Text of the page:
Explore the Rugged, Remote Chaco Canyon in New Mexico
Photographer and conservationist Ian Shive photographs one of the most remote and rugged parts of the United States to take us on a journey to Chaco Canyon in New Mexico's Chaco Culture National Historical Park.
If you love America’s National Park System, as I do, you are probably familiar with places like Yellowstone, Yosemite, Everglades and Zion National Park. Epic icons that encapsulate some of the most wondrous marvels of the natural world. But aside from the 63 full-fledged parks, there are 424 park units that are no less important or spectacular, but often are not as well known (or if they are well known, like the Statue of Liberty, most people don’t realize they are managed by the National Park Service!).
Chaco Culture National Historic Park is one such place, and one of the most enigmatic places that has captured my imagination since childhood. Once the center of the ancient world in what is now New Mexico, the massive buildings of the Ancestral Puebloan people are a testament to their incredible engineering abilities. Construction took place generally between 840 and 1250 A.D. and so enormous are these earthen structures, that they remained the largest buildings in North America until the 18th century, nearly 600 years later.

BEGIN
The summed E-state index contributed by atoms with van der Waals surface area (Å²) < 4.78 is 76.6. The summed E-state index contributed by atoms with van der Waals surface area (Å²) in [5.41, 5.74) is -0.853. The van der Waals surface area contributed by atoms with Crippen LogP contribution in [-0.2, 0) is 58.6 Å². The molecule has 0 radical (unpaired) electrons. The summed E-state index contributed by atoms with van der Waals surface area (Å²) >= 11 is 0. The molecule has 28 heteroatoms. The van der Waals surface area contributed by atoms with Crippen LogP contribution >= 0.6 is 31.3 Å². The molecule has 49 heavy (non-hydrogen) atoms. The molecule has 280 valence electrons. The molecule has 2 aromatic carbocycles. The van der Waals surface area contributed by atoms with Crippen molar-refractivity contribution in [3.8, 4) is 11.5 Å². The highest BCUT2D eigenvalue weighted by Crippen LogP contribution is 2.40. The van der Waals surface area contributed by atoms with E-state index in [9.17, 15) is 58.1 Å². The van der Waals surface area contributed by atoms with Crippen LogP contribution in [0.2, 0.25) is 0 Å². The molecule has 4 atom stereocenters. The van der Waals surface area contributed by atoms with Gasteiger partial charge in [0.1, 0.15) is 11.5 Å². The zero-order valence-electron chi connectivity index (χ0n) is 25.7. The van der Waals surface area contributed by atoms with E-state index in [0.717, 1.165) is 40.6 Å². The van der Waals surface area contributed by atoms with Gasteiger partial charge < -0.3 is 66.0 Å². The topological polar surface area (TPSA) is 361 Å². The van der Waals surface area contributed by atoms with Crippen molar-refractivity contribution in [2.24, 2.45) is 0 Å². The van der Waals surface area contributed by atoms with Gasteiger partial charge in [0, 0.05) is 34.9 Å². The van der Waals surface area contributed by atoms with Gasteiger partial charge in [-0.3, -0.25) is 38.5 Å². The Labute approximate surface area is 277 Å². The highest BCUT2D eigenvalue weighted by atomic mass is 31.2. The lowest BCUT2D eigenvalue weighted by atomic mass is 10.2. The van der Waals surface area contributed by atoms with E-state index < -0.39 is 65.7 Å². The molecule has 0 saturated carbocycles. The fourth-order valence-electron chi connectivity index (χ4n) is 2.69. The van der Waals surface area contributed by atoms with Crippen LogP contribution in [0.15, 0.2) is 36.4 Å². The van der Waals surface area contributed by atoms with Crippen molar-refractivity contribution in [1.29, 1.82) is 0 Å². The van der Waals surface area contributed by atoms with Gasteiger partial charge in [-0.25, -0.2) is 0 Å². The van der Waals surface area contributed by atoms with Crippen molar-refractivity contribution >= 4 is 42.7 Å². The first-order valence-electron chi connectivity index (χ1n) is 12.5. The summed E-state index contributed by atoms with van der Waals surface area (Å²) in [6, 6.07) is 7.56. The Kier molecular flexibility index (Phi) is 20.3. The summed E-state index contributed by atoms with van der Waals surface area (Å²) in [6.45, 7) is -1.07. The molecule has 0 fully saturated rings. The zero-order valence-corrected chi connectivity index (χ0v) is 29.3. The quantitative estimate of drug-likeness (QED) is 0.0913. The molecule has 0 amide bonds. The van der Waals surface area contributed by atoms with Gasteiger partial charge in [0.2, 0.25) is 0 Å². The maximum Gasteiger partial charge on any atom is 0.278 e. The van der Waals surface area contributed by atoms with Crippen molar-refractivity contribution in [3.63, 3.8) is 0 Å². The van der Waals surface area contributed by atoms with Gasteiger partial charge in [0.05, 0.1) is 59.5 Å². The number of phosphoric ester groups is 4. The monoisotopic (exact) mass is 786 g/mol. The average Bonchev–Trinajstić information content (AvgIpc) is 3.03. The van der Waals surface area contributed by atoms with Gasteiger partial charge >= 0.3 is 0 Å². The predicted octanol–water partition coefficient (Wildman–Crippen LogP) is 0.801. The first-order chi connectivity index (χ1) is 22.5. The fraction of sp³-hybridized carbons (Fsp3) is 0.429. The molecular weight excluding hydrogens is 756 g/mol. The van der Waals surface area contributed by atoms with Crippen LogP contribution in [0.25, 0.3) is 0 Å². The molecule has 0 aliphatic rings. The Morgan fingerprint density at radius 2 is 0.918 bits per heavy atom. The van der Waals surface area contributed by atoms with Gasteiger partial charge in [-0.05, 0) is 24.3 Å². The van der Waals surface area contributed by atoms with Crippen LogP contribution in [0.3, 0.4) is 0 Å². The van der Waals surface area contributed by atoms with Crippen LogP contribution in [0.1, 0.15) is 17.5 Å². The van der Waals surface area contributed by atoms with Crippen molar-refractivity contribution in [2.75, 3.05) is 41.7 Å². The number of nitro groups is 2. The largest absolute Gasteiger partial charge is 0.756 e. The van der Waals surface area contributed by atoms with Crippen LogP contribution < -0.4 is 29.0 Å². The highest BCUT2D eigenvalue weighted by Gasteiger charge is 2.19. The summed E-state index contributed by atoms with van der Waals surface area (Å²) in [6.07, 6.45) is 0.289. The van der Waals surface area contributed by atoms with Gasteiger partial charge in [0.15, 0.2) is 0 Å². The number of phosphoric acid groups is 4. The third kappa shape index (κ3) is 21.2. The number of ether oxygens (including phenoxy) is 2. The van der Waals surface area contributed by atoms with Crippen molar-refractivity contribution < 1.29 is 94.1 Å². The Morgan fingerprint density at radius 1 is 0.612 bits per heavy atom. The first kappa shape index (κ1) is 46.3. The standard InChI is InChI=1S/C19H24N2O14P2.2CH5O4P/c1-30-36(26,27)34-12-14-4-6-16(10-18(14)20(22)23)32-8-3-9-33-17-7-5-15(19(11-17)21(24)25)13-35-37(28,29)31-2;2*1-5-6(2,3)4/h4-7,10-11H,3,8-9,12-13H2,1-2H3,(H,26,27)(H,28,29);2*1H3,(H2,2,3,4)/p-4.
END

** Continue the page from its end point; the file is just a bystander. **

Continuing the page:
Photographer and conservationist Ian Shive heads to one of the most remote and rugged parts of the United States to take us on a journey to Chaco Canyon in New Mexico's Chaco Culture National Historical Park. See this stunning landscape with a preserved Puebloan history.
As a photographer, it is a wonderful example of how capturing more than just nature and wildlife is important in telling the complete story of our National Park System. Historic structures, such as Chaco, played a central role in the first people to inhabit these lands, and continue to play a vital role in Native American culture today.
The narrow passages, the massive stone kiva or ceremonial structures, and even the remote and rugged location itself make for a mesmerizing photographic subject. The parks remoteness also means the skies here are some of the darkest in the world, with it being designated as an International Dark Sky Park back in 2013. What’s a dark sky? Check out my past vlog with the International Dark-Sky Association.
If you manage to pass the 20+ miles of rough, muddy, slippery roads to explore Chaco, remember that this is sacred ground. Take only photographs, leave only footprints. Do not stand on the rock walls or remove anything. There are still stories to be told here in the desert sands, and to those who still consider Chaco a part of their culture, it is important we all show it respect. Of course be sure to enjoy and if you can, camp out in the campground and enjoy the incredible night sky!